Bart stepped around her to slide the door shut, locking away all the evidence. “It’s done.”

Shaking her head, Shan grabbed her friend by the hand, leading him away from the incinerator. Together, they left the room, shutting the heavy metal door behind them. Grabbing the lever, Shan pulled down hard and released the fire.

Now it’s done,” she said, as the flames roared.

Bart grabbed the cloaks that he had stowed away. Stepping around Shan, he placed one across her shoulders, soft and gentle, tucking her away from prying eyes.

It almost made her laugh. She had just murdered her own father and his guards, burned their bodies and stripped down in front of her brother’s lover. And still Bart was concerned with propriety, though it was far too late for that. She was a murderess and a monster. But she didn’t fight it— the gesture was well meant, and she didn’t want any of her father’s servants catching her at anything less than her best.


Her servants now.

“Time for the next step, then?” Bart asked.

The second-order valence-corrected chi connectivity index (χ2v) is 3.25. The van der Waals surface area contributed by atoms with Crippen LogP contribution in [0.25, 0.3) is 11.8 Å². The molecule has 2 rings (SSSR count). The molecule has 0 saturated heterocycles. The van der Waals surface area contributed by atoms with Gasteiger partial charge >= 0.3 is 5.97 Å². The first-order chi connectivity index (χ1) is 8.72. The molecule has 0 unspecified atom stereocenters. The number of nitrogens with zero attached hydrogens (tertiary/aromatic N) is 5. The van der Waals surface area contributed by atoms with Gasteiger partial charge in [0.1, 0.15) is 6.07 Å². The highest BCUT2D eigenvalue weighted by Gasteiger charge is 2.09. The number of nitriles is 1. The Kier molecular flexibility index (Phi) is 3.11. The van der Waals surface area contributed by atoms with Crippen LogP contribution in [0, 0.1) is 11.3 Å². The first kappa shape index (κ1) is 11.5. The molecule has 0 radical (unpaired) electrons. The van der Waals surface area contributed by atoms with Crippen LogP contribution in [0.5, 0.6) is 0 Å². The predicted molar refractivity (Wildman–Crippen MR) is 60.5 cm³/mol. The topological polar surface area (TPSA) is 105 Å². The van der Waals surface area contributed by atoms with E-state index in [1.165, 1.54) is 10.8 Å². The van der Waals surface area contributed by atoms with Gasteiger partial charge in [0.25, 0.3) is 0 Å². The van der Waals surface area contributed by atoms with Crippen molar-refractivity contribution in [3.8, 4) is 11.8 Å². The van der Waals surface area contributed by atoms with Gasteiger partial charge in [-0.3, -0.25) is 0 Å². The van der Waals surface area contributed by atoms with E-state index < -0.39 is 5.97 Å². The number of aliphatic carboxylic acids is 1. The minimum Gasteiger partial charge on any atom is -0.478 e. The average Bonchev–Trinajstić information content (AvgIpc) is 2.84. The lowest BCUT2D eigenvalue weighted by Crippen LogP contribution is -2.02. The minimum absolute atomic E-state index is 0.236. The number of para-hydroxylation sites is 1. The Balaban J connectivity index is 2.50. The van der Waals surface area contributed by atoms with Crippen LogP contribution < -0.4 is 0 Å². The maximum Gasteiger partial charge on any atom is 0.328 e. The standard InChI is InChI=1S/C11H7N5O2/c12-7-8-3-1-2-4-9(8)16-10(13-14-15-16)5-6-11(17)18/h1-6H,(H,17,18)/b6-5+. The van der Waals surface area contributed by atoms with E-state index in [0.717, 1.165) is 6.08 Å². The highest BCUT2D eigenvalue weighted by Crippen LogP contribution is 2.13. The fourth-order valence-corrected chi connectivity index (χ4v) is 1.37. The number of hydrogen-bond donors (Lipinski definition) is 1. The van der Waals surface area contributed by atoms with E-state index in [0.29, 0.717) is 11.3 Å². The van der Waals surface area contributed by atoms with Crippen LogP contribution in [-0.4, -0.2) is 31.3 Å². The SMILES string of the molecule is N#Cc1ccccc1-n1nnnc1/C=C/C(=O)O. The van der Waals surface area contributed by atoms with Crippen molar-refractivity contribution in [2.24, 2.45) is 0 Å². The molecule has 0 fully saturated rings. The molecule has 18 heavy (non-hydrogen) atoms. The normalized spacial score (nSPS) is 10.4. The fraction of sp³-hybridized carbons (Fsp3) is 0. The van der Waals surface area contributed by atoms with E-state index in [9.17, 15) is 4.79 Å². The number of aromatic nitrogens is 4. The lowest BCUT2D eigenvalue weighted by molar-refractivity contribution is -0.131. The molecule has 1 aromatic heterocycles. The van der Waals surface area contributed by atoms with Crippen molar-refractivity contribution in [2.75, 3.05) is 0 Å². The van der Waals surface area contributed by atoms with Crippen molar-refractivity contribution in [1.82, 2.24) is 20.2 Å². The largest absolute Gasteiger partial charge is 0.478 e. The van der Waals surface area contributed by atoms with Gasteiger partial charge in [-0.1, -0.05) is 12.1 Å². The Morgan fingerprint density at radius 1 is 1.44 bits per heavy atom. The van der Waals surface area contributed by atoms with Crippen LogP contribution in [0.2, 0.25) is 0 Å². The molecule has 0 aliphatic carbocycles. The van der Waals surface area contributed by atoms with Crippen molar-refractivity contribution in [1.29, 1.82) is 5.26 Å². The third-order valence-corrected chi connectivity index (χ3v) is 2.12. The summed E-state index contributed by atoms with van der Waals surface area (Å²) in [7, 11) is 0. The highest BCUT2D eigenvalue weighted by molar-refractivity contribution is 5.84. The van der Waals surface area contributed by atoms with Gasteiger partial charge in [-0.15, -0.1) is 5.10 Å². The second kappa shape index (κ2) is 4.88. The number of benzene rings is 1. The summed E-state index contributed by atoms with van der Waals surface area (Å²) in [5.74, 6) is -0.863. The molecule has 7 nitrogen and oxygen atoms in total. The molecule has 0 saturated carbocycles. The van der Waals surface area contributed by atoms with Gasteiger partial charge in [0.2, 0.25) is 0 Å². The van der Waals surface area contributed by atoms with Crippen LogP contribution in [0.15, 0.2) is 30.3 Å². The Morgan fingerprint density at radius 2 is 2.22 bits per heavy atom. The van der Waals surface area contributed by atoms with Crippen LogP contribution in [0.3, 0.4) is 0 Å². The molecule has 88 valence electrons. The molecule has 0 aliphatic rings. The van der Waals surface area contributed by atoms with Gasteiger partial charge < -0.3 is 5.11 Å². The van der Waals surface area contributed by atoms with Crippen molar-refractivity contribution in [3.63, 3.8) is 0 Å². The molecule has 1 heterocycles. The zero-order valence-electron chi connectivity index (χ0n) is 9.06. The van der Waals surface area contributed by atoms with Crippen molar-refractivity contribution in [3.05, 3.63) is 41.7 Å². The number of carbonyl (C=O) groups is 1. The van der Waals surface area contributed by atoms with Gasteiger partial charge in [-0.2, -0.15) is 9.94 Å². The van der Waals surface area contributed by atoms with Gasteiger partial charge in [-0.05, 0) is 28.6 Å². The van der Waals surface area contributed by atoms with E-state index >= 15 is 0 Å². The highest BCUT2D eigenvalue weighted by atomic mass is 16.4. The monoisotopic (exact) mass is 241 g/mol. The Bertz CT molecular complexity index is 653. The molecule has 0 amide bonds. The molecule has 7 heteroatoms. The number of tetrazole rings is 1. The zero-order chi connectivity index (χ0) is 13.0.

Shan nodded. “Yes, let’s make it official. Before Anton gets home.” She saw the look of worry in Bart’s eyes, the fear that perhaps they had gone too far. But she forced herself to ignore it. She could handle her twin, and he’d understand soon enough.

All of this was for him.

Mistress of Lies spacer

It was already past midnight when Shan arrived at the Parliament House, solemn in its grandeur, a high ceiling raised over the marble floors as the sounds of Shan’s heels echoed in the vast, empty space. Perhaps it was designed to make her feel small, but as she strode through the atrium, she only felt the calm sense of belonging.

She had made it, at last.

Despite the hour, she was freshly bathed and dressed in one of her finest gowns, one that she had picked for its modestly designed square neckline and pure black color. A perfectly proper choice for a young woman mourning the sudden death of her father. With false tears in her eyes, she told the poor aide who worked the night shift that her father had passed, and he had shuffled her off to a waiting room while the Royal Council was called, left alone with her conscience and an ever-cooling pot of tea.